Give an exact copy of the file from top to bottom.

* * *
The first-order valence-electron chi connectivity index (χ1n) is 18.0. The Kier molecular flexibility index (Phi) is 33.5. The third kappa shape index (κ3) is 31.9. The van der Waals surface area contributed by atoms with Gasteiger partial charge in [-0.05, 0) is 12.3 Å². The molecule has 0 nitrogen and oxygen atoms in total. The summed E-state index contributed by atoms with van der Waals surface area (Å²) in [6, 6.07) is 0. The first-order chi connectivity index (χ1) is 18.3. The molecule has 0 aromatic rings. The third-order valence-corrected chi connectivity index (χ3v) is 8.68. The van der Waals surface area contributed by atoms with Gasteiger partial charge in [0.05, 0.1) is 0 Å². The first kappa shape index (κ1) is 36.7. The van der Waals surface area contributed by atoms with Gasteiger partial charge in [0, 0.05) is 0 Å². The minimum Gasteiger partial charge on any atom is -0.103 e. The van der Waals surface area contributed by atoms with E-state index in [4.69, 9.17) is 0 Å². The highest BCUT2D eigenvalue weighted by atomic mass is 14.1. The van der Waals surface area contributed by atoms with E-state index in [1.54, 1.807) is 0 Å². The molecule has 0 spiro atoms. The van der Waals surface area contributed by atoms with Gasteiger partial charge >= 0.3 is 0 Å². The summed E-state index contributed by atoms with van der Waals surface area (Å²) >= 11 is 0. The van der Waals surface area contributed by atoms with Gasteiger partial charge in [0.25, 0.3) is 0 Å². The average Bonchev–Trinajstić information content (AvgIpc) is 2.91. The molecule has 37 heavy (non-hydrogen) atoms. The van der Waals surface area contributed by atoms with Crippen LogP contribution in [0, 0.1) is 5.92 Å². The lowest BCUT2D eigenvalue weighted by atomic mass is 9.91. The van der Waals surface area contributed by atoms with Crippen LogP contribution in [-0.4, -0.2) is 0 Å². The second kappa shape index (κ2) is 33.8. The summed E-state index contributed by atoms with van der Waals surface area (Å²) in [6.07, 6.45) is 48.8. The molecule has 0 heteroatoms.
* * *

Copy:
The first-order valence-electron chi connectivity index (χ1n) is 18.0. The Kier molecular flexibility index (Phi) is 33.5. The third kappa shape index (κ3) is 31.9. The van der Waals surface area contributed by atoms with Gasteiger partial charge in [-0.05, 0) is 12.3 Å². The molecule has 0 nitrogen and oxygen atoms in total. The summed E-state index contributed by atoms with van der Waals surface area (Å²) in [6, 6.07) is 0. The first-order chi connectivity index (χ1) is 18.3. The molecule has 0 aromatic rings. The third-order valence-corrected chi connectivity index (χ3v) is 8.68. The van der Waals surface area contributed by atoms with Gasteiger partial charge in [0.05, 0.1) is 0 Å². The first kappa shape index (κ1) is 36.7. The van der Waals surface area contributed by atoms with Gasteiger partial charge in [0, 0.05) is 0 Å². The minimum Gasteiger partial charge on any atom is -0.103 e. The van der Waals surface area contributed by atoms with E-state index in [4.69, 9.17) is 0 Å². The highest BCUT2D eigenvalue weighted by atomic mass is 14.1. The van der Waals surface area contributed by atoms with E-state index in [1.54, 1.807) is 0 Å². The molecule has 0 spiro atoms. The van der Waals surface area contributed by atoms with Gasteiger partial charge >= 0.3 is 0 Å². The summed E-state index contributed by atoms with van der Waals surface area (Å²) >= 11 is 0. The van der Waals surface area contributed by atoms with Gasteiger partial charge in [0.25, 0.3) is 0 Å². The average Bonchev–Trinajstić information content (AvgIpc) is 2.91. The molecule has 37 heavy (non-hydrogen) atoms. The van der Waals surface area contributed by atoms with Crippen LogP contribution in [0, 0.1) is 5.92 Å². The lowest BCUT2D eigenvalue weighted by atomic mass is 9.91. The van der Waals surface area contributed by atoms with Crippen LogP contribution in [-0.4, -0.2) is 0 Å². The second kappa shape index (κ2) is 33.8. The summed E-state index contributed by atoms with van der Waals surface area (Å²) in [6.07, 6.45) is 48.8. The molecule has 0 heteroatoms.